Trenton – Legislation which would prohibit employers from terminating, dismissing, or suspending an employee that is actively engaged in providing paid or volunteer emergency medical services related to a state of emergency, passed through the Senate today. The bill is sponsored by Senator Nicholas Scutari, Senator Linda Greenstein and Senator James Holzapfel.

“Our emergency first-responders provide our communities with an essential service that we depend upon during our most vulnerable moments,” said Senator Scutari (D-Middlesex/Somerset/Union). “Right now, we are in the midst of one of the most trying moments we have experienced not only as a state, but as a nation. Our emergency medical responders put their lives on hold to serve us during times like these, and their selfless commitment to the wellness of our communities should never result in the loss of their employment.”

“Our emergency medical responders volunteer their time to serve our communities and are on the front lines during the coronavirus pandemic,” said Senator Greenstein (D-Mercer/Middlesex). “The call to action for emergency medical responders can come at a moment’s notice, and these selfless individuals should have the reassurance that their employment will not be put in jeopardy because they have put their communities first.”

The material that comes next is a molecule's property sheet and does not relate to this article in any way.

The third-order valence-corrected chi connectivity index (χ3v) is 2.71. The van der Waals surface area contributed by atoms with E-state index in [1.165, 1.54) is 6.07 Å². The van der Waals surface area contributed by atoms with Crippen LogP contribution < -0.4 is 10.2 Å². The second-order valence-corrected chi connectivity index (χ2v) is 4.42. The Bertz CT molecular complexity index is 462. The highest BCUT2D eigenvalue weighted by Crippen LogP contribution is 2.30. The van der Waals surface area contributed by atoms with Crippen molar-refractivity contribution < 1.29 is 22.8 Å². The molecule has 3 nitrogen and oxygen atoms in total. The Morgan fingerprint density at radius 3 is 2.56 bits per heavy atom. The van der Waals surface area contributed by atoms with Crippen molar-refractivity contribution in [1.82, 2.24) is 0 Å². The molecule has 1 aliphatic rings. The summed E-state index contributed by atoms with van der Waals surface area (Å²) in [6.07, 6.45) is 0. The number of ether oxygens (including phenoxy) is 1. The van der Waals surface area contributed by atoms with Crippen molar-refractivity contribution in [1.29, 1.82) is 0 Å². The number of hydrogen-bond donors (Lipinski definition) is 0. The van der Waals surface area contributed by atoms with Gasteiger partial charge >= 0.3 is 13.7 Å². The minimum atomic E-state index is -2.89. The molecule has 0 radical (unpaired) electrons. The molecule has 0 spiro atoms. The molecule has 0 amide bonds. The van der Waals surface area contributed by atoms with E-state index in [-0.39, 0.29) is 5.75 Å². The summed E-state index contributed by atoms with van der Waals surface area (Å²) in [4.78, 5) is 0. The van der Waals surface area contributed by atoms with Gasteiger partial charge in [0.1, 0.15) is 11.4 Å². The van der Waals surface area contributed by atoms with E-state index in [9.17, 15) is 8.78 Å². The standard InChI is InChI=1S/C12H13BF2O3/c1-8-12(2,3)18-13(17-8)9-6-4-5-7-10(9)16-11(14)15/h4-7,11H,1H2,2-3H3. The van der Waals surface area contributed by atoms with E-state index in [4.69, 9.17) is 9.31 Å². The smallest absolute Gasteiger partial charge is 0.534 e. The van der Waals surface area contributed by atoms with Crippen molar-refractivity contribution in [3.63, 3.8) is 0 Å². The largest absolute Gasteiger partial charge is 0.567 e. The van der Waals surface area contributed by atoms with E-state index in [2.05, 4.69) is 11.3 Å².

Under the bill, S-2351, protections would only be available if the employee provides their employer with notice, one hour before the start of their shift, that they are providing emergency service in response to a state of emergency. The employee would also be required to provide their employer with a certified copy of the incident report endorsed by the incident commander, officer, or official in charge.

“Selfless and dedicated volunteers are the backbone of emergency services in communities across the state,” said Senator Holzapfel (R-Ocean). “No first-responder who leaves the safety of their home and family to serve the community during the coronavirus crisis should fear losing a job. Emergency medical personnel are more essential now than ever, and when their services are required in an emergency, that must take priority over job responsibilities.”

The bill would require the incident commander, officer, or official in charge to provide notice to an emergency medical responder’s employer in the instance of providing emergency services for more than one consecutive day.

The bill does not require an employer to pay an employee for any time that the employee is absent, but the employee is free to use any vacation or sick days they have available.

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